Image from KDnuggetsFrom a Mathematician to a Data ScientistOpeyemi AborisadeBlockedUnblockFollowFollowingMar 5I grew up with so much interest in numbers.

At a little age, when I see objects, I try to describe them with numbers.

For example, you hear me say stuffs like “I saw 2 black cars zoomed off this afternoon”.

The numbers, shapes and patterns made sense to me.

At the end of each school term I would come home with good grades in Mathematics and anything quantitative but, an average grade in English.

Not that English was difficult, but I didn’t just see the beauty and reasons to study English when that’s my official language.

People usually associate mathematical skills with physics skills.

Well, I was excellent at both.

In fact, I can still recite most of the Physics definitions as a song (kudos to Mr.

Tijani, my awesome Physics teacher).

It was so easy to pick up courses with numbers and formulas.

It was easy to decide what to study at college, Engineering.

But for my parents it was Medicine.

I did get an admission to study Medicine and Surgery at Ladoke Akintola University in Nigeria, but I knew that wasn’t my path.

I missed my matriculated day to be a freshman just because Medicine and Surgery isn’t meant for me.

Holidays was over and most of my friends were all packed and set to resume school as a freshman in college, but my story was different.

My mum being who she is (nice and want the best for me), she enrolled me in a pre-degree program to help get me prepped for college when it’s time.

At this point, my parents were cool with my choice of study.

My cut off mark wasn’t so good for engineering and I was left with choices that my cut off point fit into.

Mathematics was one of the options, and I must say it was easy to finalize that decision.

Fast forward to college day, Mathematics was fun, but the lecturers didn’t make it fun.

Most times I ask myself why I didn’t choose Statistics over Mathematics.

The strive for success was real.

Mathematics isn’t just about the addition and subtraction I fell in love it.

It was much more advanced, but the interest made it meaningful.

I graduated with a bachelor’s degrees in mathematics.

At this point, the thought of having a degree in Mathematics comes with two decisions in my home country.

Either you go into lecturing or you working as an accountant or in a financial industry.

Data Science was not popularly till 2008/2009, even though it has been in existence since 2001.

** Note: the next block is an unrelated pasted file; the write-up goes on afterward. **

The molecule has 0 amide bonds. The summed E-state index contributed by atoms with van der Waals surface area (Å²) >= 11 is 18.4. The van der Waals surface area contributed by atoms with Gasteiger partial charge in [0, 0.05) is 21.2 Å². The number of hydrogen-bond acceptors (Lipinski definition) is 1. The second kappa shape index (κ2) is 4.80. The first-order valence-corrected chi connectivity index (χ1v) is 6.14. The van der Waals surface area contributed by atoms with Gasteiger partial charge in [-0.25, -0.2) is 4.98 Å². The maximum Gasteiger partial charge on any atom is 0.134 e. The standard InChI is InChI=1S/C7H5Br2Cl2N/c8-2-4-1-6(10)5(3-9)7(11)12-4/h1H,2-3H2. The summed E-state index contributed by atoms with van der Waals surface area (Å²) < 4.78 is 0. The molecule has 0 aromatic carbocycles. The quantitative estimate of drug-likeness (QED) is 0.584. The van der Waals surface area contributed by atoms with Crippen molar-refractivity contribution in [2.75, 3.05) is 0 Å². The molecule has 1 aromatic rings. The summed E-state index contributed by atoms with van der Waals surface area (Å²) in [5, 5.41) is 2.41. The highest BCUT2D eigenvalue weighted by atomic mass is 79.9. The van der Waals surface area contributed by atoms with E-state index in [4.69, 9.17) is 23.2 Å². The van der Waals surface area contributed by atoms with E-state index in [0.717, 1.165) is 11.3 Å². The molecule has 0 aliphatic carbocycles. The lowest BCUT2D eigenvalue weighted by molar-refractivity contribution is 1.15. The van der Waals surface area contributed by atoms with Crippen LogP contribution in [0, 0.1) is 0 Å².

I didn’t get to know what data science was all about until 2014.

That was about when I started a master’s program at the African Institute for Mathematical Sciences (AIMS).

I heard the words Machine Learning for the very first time from a friend named Mawulolo Ameko in 2015.

We had to come up with a project proposal for a career fair presentation day.

He explained in layman’s terms what Machine Learning was all about and shared with me some links and materials to read up to get better understanding of the concept.

I enjoyed every bit of the research I did to understand what Machine Learning was all about.

Then I wished I knew about it earlier before I started my thesis in Stochastic Control with Application in Finance.

After AIMS, I knew I already found my path.

We must be careful though to avoid assuming critic that Data Science is only Machine Learning, when it’s not.

I knew have got some analytical skills from my two degrees in Mathematics to sustain the initial phase.

I wanted more and I sourced out for another master’s degree, now in Applied Mathematics.

This second master’s degree provided me with courses that tested my analytic skills.

I took courses that range from Mathematics, Statistics and Computer Science.

Which are the three core components of Data Science.

I have found fulfillment learning and growing in Data Science so far.

I have received several messages from folks in Data Science field and those that are in the transition phase into Data Science via LinkedIn and personal messages.

But the truth lies in the fact, becoming a Data Scientist comes with individual passion.

You shouldn’t jump into Data Science because everyone talks about it.

Find your path and ask yourself if you truly fit in it.

Be strong in Mathematics, Statistics and Computer Science.

Then add a bit of programming in language of your choice, be it Python or R.

Explore extensively on Machine Learning concepts.

Build models using Machine Learning algorithms.

Solve the future problems for that dream company of yours, problems like how they will better satisfy their customer and the likes.

Be extraordinary.

Believe in yourself.

Keep up with the trends in the field.

And never stop aiming for the top.

Cheers.

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